Monday, January 25, 2016

Let's See, Files on Xanadu, Xavier, Xenomorph, Xenon, Xerox, Xylophone . . .

If one were to reduce The X-Files to something more superficial than it is, you could say it's about a man, Mulder (David Duchocny), who follows his heart and a woman, Scully (Gillian Anderson), who follows her mind. That's sort of the big pitch from the series' conception but like any good show it became more complicated than that. The show relaunched last night and it hit the ground running, like it hadn't missed a beat. There are some "ta da" shots when familiar characters are reintroduced but one thing I liked about it is it didn't waste time waxing nostalgic.

For being the heart guy, Mulder is pretty rational. He wants to believe but that doesn't mean he does as he explains to a Fox News libertarian type played by Joel McHale. Mulder will work with this guy if he has an alien craft to show him but writer director Chris Carter takes pains to make it clear The X-Files isn't about jumping on an ideological band wagon.

Of the two of them, it's Scully, the sceptic, who's religious. We last saw her in 2008's I Want to Believe working in a Catholic hospital and she still seems to work in a Catholic institution of some kind, now treating kids born without ears. Scully's faith is in a way purer than Mulder's because she never gets the rock solid evidence he gets, even if she and other people don't believe him, and this at times makes her story more effective. The two are sort of duelling rationales of belief with Mulder's method marrying belief with practice and Scully's keeping them in separate spheres. But that's again an oversimplification. Scully would probably tell you her faith plays an integral part in her career and Mulder might tell you believing in alien technology is as rational as believing in microwave ovens. He's seen a lot by now, after all.

Duchovny and Anderson are every bit the actors they were back in the old series. Although there was a lot I liked about I Want to Believe I like that the new series no longer has the two romantically linked. A lot of people say the sexual tension was part of the appeal of the show but for me it was always irrelevant and it felt like things were getting sidetracked whenever it seemed like Mulder and Scully were about to have sex. With everything else the show was dealing with, their sex lives just weren't that interesting to me and I didn't see how them having sex pertained at all to their philosophical dichotomy.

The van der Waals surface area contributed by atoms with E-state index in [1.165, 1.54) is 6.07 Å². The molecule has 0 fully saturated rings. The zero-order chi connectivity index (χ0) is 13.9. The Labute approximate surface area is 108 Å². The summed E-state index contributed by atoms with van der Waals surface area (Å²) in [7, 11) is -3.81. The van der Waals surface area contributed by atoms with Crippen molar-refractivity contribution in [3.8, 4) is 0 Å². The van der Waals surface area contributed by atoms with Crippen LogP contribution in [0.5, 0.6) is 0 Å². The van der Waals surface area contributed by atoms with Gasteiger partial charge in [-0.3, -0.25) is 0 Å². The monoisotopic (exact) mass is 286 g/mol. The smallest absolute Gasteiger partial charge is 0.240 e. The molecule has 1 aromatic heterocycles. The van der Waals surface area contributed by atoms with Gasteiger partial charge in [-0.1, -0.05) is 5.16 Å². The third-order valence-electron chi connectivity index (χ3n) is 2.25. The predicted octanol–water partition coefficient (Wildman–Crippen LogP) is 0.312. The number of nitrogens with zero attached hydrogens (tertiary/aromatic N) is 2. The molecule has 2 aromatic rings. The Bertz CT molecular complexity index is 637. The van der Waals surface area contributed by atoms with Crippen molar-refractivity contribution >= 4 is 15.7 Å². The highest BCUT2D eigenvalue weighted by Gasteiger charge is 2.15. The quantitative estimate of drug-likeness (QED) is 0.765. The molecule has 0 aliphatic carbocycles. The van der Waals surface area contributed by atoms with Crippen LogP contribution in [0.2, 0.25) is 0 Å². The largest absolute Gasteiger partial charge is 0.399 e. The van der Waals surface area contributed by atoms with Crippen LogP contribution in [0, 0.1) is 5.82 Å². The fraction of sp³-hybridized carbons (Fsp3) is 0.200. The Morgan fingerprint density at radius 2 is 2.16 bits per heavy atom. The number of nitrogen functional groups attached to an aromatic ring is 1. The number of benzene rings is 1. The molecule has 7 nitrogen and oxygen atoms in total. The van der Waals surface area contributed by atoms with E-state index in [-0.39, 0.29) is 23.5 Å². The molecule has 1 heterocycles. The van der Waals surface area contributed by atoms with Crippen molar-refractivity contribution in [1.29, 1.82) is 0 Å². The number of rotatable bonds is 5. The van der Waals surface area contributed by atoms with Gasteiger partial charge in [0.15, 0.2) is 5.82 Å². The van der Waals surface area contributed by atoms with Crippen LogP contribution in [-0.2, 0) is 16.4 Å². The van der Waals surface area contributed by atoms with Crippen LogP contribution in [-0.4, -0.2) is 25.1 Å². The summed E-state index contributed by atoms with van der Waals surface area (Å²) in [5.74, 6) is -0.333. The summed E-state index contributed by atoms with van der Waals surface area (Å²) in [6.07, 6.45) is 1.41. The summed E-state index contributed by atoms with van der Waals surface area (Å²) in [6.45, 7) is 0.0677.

I liked that they decided to return to Vancouver for the new show instead of actually shooting in Washington D.C. The imagery of Vancouver is so linked to the show that actual Washington D.C. might have been jarring. For me, The X-Files takes place in an alternate universe where the U.S. capital looks like that Canadian city. Though I wish something more of the old show's vibe had been revisited, I felt like there were more overcast skies and high contrast back then.

My only real complaint about this new episode is that Chris Carter seems to have forgotten how to direct. Almost the whole episode is talking heads and it feels a little stifling. Otherwise, I'm happy to be spending time with these two Feds again.

Twitter Sonnet #834

Unquestioned specials rode the boar's captains.
A plea submitted Tuesday stops the Third.
Blank calendars wear forged cheque kaftans.
If only hats could blind the baldest bird.
A soaking inch repulsed the peanut snake.
Hitchcock's preferred neat purse was snatched by men.
A cleaning box was also used to bake.
Her favourite rabbit stocks the bar with gin.
A shining digit soon presented facts.
Ten volumes dropped of cloak have spoken loud.
Discretion lost as youth advises tacts.
The pictured bird has set a paper cloud.
The blonde did not believe the alien.
Brunettes and agents know the Skull's stayin'.

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